The Trojans have survived tough road environments this year at Ohio State, Cal and Notre Dame. However, the biggest test of the year will be Saturday night at the toughest place to play in the Pac-10, Auzten Stadium, where the Trojans will battle the 10th ranked Oregon Ducks.
The Trojans will have to survive a real house of hunts with a raucous Halloween night crowd, rain and wind in the 1st half and an Oregon team that is operating at the top of its game.
The fourth ranked Trojans have not left the state of Oregon with a victory since 2005 and will have to play together and disciplined in all phases of the game to for them to leave with a victory.
5 things to keep track of plus the obvious:
1- USC’s Defensive Line vs. Oregon’s Offensive Line: Oregon’s offensive line is fairly inexperienced and has yet to play a top tier defensive line. The Trojans must get penetration early and break-up Oregon’s offensive rhythm. The key to stopping any spread attack is linebackers being able to stay home and cause havoc on the short passing game and mis-directional running plays.
The emergence of the spread offense has led defensive coaches to really focus on it in the offseason and will see if that hard work pays off on Saturday.
2- Force Oregon into obvious passing situations: The Oregon offense is very potent when they are running the ball 2/3 of the time and not forced into throwing situations longer than 10 yards. Oregon only averages 157 yards passing a game. The hurry up aspect of Oregon’s offense is based on a solid running game where they like to hand it off or throw a pass behind the line of scrimmage 85% of the time.
Oregon prefers to throw the ball less than 20 times and Masoli is a weak mid to deep thrower under pressure. Evidence of that was clear in USC’s 44-10 victory over Oregon in the Coliseum last year.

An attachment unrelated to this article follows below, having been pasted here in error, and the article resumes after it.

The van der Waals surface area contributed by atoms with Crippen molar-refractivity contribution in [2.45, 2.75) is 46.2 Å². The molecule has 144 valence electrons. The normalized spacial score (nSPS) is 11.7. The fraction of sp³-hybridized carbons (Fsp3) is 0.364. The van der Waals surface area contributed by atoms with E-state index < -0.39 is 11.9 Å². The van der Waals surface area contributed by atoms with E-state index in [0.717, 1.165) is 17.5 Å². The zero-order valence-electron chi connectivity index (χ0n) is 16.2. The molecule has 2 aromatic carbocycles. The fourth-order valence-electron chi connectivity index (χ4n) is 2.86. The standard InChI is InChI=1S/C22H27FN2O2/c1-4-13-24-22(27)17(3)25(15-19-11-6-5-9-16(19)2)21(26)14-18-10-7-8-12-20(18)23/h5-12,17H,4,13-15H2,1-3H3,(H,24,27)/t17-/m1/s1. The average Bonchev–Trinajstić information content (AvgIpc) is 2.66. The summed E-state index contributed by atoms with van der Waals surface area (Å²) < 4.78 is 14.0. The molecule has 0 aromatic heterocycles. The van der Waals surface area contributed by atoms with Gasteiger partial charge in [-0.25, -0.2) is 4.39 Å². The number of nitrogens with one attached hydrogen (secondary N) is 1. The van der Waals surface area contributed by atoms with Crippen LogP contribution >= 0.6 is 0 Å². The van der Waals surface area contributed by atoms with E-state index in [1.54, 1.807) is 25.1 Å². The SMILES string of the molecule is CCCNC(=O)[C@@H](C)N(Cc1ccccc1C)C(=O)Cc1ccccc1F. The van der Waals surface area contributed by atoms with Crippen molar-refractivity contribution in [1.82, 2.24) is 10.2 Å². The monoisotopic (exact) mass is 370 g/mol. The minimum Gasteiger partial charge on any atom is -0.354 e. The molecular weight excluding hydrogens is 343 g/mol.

Oregon tailback LaMichael James might be the second best back in the conference behind Oregon State’s Jacquizz Rogers. He is a great cut-back runner and has the ability to make a big gain at the blink of an eye. Containing James will be the key to forcing Oregon into 3rd and long situations.
(More of what to look for after the jump)
3- Trojans will attack Oregon’s young secondary- Look for the Trojans to go after Oregon’s secondary early in the game, specifically Freshman Cornerback Cliff Harris and fellow Freshman Safety John Boyett. The Trojans will want to see if these guys can hang with Ronald Johnson and Damian Williams.
4- Don’t forget about the Tight End!- Though All-American candidate Anthony McCoy is unable to play, the Trojans still need to have steady involvement from the tight end position for the offense to operate to its full capabilities. Rhett Ellison and Blake Ayles need to be utilized and involved early. Without Tight End involvement, the Trojan offense will struggle.
5- Special Teams: In a hostile environment where the stadium feels like it is shaking, solid special teams play will be a major key to the game and lead to huge momentum shifts. The Trojans need to convert field goals, snap well and cover Oregon’s dangerous punt returner. The kick return team gets a boost with Ronald Johnson returning kicks this week. The Trojans will have a very difficult time winning this game without a good performance from the special team’s unit.
The obvious: Avoid 15 yard penalties and turnovers: The Trojans will have an extremely difficult time winning this game if they lose the turnover battle. This is the best team they will play all year.
The Trojans match up well with Oregon and under Coach Carroll they seem to always rise to the occasion when the biggest challenges present themselves. Oregon has not faced a defensive line like the Trojans or a quarterback like Barkley.
Coming off a poor performance against Oregon State, the USC defense will play with a chip on its shoulder and want to show the nation they are one of the best units in the country.
If the Trojans play disciplined and force Oregon into obvious throwing situations they will leave Eugene with a hard fought victory.